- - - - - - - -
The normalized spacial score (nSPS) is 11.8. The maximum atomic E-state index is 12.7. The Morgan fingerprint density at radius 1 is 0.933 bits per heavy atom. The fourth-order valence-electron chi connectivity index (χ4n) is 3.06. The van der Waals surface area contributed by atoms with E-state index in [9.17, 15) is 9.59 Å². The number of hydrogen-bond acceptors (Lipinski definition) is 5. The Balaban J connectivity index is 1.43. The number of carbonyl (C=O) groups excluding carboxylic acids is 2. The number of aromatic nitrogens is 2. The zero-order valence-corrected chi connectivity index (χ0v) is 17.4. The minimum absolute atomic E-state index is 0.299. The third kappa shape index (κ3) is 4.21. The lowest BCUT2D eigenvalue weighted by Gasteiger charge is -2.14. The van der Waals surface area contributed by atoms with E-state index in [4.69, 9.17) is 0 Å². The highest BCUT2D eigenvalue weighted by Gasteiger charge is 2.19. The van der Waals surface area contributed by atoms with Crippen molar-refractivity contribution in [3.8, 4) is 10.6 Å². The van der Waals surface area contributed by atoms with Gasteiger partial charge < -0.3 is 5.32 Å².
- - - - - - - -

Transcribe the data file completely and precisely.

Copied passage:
The normalized spacial score (nSPS) is 11.8. The maximum atomic E-state index is 12.7. The Morgan fingerprint density at radius 1 is 0.933 bits per heavy atom. The fourth-order valence-electron chi connectivity index (χ4n) is 3.06. The van der Waals surface area contributed by atoms with E-state index in [9.17, 15) is 9.59 Å². The number of hydrogen-bond acceptors (Lipinski definition) is 5. The Balaban J connectivity index is 1.43. The number of carbonyl (C=O) groups excluding carboxylic acids is 2. The number of aromatic nitrogens is 2. The zero-order valence-corrected chi connectivity index (χ0v) is 17.4. The minimum absolute atomic E-state index is 0.299. The third kappa shape index (κ3) is 4.21. The lowest BCUT2D eigenvalue weighted by Gasteiger charge is -2.14. The van der Waals surface area contributed by atoms with E-state index in [4.69, 9.17) is 0 Å². The highest BCUT2D eigenvalue weighted by Gasteiger charge is 2.19. The van der Waals surface area contributed by atoms with Crippen molar-refractivity contribution in [3.8, 4) is 10.6 Å². The van der Waals surface area contributed by atoms with Gasteiger partial charge < -0.3 is 5.32 Å².